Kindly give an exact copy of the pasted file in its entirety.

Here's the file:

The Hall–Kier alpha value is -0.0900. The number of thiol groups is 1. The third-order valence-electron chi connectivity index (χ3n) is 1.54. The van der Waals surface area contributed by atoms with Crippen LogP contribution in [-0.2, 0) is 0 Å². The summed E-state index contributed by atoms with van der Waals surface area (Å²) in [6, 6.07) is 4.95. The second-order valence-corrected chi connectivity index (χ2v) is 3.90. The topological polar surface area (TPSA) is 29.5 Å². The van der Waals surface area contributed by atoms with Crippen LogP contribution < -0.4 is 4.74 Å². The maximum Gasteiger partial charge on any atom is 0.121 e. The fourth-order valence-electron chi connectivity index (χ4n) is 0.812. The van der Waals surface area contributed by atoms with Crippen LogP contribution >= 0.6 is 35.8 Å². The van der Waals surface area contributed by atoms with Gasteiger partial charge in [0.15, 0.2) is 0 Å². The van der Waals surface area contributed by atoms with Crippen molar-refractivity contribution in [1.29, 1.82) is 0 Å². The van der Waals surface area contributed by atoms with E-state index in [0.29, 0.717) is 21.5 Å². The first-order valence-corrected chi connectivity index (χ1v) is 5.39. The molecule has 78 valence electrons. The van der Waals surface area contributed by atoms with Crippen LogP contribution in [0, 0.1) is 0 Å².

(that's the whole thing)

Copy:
The Hall–Kier alpha value is -0.0900. The number of thiol groups is 1. The third-order valence-electron chi connectivity index (χ3n) is 1.54. The van der Waals surface area contributed by atoms with Crippen LogP contribution in [-0.2, 0) is 0 Å². The summed E-state index contributed by atoms with van der Waals surface area (Å²) in [6, 6.07) is 4.95. The second-order valence-corrected chi connectivity index (χ2v) is 3.90. The topological polar surface area (TPSA) is 29.5 Å². The van der Waals surface area contributed by atoms with Crippen LogP contribution < -0.4 is 4.74 Å². The maximum Gasteiger partial charge on any atom is 0.121 e. The fourth-order valence-electron chi connectivity index (χ4n) is 0.812. The van der Waals surface area contributed by atoms with Crippen LogP contribution >= 0.6 is 35.8 Å². The van der Waals surface area contributed by atoms with Gasteiger partial charge in [0.15, 0.2) is 0 Å². The van der Waals surface area contributed by atoms with Crippen molar-refractivity contribution in [1.29, 1.82) is 0 Å². The van der Waals surface area contributed by atoms with E-state index in [0.29, 0.717) is 21.5 Å². The first-order valence-corrected chi connectivity index (χ1v) is 5.39. The molecule has 78 valence electrons. The van der Waals surface area contributed by atoms with Crippen LogP contribution in [0, 0.1) is 0 Å².